Wolframalpha offered a one line definition to contravariant vector which is a bit confusing to me

Contravariant Vector:

The usual type of vector, which can be viewed as a contravariant tensor ("ket") of tensor rank 1. Contravariant vectors are dual to one-forms ("bras," a.k.a. covariant vectors).

Can someone elaborate on what it means for a vector to be "usual" versus "unusual"?

What does it mean that it can be viewed as "ket"? Does that mean contravariant vectors are or aren't ket states? i.e. can contravariant vectors be written as $|v \rangle$?

  • 1
    $\begingroup$ If one fixes a vector space $\Bbb V$, then "contravariant vectors" (kets) are just elements of $\Bbb V$ and "covariant vectors" (bras) are elements of $\Bbb V^*$. If $M$ is a smooth manifold, "contravariant vectors" at $p \in M$ are elements of $T_p M$ and "covariant vectors" at $p \in M$ are elements of $T^*_p M$. $\endgroup$ – Travis Willse Jan 7 '16 at 0:09

Consider a $\Bbb C$-vector space $V$ ($\Bbb C$ just because it's easy to visualize). Now consider the set of all linear functions $f:V\to \Bbb C$. That set is called the dual space to $V$ and is denoted $V^*$. You can easily confirm (by going through each of the axioms) that $V^*$ is also a vector space. In fact if $V$ is finite dimensional then $V^*$ has exactly the same dimension as a $\Bbb C$-vector space. Here addition and scalar multiplication work exactly as they do for any functions: let $v\in V$, $f,g\in V^*$, and $k\in \Bbb C$ then $$(f+g)(v) = f(v) + g(v) \\ (kf)(v) = k(f(v))$$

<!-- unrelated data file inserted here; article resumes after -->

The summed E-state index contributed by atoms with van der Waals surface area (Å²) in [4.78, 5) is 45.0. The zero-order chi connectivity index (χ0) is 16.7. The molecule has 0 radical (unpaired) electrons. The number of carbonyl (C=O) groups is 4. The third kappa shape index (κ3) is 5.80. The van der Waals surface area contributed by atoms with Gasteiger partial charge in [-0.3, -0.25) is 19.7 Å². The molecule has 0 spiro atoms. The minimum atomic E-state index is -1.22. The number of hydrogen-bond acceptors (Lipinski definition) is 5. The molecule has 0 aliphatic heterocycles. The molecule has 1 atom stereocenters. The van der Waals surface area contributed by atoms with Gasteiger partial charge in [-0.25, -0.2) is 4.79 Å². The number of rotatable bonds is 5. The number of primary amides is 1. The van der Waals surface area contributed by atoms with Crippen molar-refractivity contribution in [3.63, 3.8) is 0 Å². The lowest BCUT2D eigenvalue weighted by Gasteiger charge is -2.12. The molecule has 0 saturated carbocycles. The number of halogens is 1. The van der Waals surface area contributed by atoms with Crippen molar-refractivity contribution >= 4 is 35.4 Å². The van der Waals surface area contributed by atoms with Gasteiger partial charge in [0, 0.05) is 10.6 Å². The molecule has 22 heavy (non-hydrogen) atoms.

So because any vector space has an associated dual space, we could call some particular element of either space a "vector". But that would be ambiguous. So people have given names to vectors in each vector space. Vectors in $V$ are sometimes called "contravariant vectors", "kets", or even just regular "vectors" while vectors in $V^*$ are often called "dual vectors", "covectors", "covariant vectors", or "bras".

And yes, we physicists will usually write kets with the notation $\lvert v\rangle$ and bras with the notation $\langle v\rvert$. We don't normally explain why we're always allowed to associate some unique bra $\langle v\rvert$ with any given ket $\lvert v\rangle$ like this, we just take the Riesz Representation Theorem for granted (at least my professors always seem to).

Going a little further we could consider a differentiable manifold $M$. Attached to any point $p$ in $M$ is a "tangent space" and a "cotangent space". We consider the tangent space $T_pM$ to be the space of "contravariant" vectors or kets. These kets are the vectors you get by taking directional derivatives at the point $p\in M$ (actually we usually consider the directional derivative operators themselves to be the vectors).

enter image description here


Then the cotangent space is the space dual to it so we denote it $T^*_pM$ and call its elements "covariant" vectors or bras (or any of those other names). These bras are just the linear functions $\alpha: T_pM \to \Bbb C$ (assuming $\Bbb C$ is still the base field).

| cite | improve this answer | |
  • $\begingroup$ Excellent explaination! $\endgroup$ – Shamisen Expert Jan 7 '16 at 20:11

Your Answer

By clicking “Post Your Answer”, you agree to our terms of service, privacy policy and cookie policy

Not the answer you're looking for? Browse other questions tagged or ask your own question.